If there’s a good versus evil in the nutrition world, it’s salt versus sugar. The two white crystals look similar on the outside but are totally different on the inside—and behave totally different once they’re inside your body.
What does this mean to you? If you are experiencing symptoms such as tooth decay, ‘major’ sugar cravings, digestive issues, muscle spasms/cramping, or dizziness during exercise, you may not be getting enough sodium and too much sugar!
Salt is composed of two essential minerals, making it an essential micronutrient, whereas sugar is a non-essential macronutrient. And while sugar and salt make up two of the five human tastes (salty, sweet, sour, bitter, and umami), they function in the body in radically different ways.
Think of a pinball machine, or if that’s too old school, a video game – when you hit ‘Start’ there’s a surge in volume and a flash of lights. Your brain reacts very similarly when you consume refined sugar. This is because of the intense release of dopamine. Unfortunately, unlike Netflix’s latest feature there’s no automatic stop for these receptors in your brain, no pop-up menu that asks “Do you still need this”? Instead, our sweet taste receptors don’t signal us to stop eating when you’ve had too much sugar. On top of that, the more sugar you consume, the more you crave it. Creating a vicious cycle of sugar dependence.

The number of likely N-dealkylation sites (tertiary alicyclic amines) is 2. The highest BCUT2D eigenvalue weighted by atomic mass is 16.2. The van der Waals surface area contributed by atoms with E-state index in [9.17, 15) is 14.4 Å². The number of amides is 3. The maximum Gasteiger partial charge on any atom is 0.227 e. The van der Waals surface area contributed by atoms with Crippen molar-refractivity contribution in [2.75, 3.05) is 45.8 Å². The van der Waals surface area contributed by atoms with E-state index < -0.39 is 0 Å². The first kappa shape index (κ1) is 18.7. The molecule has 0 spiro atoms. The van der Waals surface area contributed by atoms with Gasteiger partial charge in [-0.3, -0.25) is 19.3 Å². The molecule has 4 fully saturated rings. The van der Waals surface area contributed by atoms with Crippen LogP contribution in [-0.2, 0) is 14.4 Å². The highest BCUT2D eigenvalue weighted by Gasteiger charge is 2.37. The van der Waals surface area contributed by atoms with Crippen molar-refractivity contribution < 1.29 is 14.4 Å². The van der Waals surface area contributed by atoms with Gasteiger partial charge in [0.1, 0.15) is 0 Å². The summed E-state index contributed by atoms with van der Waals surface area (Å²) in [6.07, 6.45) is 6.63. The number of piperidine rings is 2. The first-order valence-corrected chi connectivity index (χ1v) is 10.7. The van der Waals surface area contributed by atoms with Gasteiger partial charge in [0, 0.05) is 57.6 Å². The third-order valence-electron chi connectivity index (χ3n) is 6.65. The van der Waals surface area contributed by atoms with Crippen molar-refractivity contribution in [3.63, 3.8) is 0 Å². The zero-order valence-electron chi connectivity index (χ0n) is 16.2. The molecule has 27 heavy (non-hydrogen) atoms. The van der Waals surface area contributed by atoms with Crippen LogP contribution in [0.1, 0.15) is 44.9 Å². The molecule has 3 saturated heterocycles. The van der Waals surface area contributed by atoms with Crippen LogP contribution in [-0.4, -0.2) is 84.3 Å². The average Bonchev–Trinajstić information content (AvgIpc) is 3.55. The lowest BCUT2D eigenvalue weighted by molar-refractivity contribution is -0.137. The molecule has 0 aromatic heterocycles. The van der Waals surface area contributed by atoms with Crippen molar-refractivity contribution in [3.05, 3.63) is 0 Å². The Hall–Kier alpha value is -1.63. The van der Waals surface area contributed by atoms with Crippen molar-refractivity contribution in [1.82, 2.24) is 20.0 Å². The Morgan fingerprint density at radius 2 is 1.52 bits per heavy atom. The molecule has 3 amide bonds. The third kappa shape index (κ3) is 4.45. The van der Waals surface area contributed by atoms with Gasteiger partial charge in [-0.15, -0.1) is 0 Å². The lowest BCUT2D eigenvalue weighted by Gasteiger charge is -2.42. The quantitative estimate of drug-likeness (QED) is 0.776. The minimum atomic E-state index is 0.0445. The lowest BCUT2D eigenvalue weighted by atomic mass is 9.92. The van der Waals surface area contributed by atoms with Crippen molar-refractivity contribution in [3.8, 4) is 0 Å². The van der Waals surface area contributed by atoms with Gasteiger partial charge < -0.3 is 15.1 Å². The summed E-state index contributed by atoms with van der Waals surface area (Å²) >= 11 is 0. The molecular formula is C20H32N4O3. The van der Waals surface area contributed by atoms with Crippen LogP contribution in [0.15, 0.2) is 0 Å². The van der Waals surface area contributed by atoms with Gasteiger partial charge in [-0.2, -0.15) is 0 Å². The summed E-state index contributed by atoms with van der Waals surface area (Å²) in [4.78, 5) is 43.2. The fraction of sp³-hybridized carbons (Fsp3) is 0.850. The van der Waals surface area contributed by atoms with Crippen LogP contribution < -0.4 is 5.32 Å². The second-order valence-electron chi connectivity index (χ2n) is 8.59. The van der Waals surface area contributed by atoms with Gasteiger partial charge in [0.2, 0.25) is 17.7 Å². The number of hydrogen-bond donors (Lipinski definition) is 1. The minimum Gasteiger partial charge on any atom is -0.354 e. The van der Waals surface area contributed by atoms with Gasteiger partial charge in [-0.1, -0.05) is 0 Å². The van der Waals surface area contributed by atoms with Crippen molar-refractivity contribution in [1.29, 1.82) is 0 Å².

Salt does not behave the same way in our bodies. Instead, our salt taste receptors provide us with an aversion signal when our bodies do not need anymore. In other words, if you consume too much salt in a meal, your body has a built-in safety mechanism causing you to crave less salt later in the day. Your body is extremely smart when it comes to regulating the intake of essential minerals, especially one as important as salt.
But, how much salt should you be eating in a day? Evidence suggests that most people should eat around 1½ to 2 teaspoons of salt per day. More salt may be needed if you are an avid exerciser and lose salt in sweat or out the urine via coffee intake.
As for sugar, it’s best to consume no more than 20 grams (about 5 teaspoonfuls) of added sugars per day for the average adult to avoid negative health consequences.
Over the last few hundred years, the average intake of salt has declined rather dramatically. Due to the introduction of refrigerators, we no longer preserve all of our food in salt. (Meat, vegetables etc) When the population was largely consuming whole real foods, with lots of salt and very little sugar; the obesity, diabetes, or hypertension crisis didn’t exist that does today.
As our intake of salt has decreased with lack of food preserves and health recommendations, our intake of sugar has skyrocketed. This number has jumped from just a few pounds of sugar per year to up to 152 pounds of sugar consumed per person – per year!
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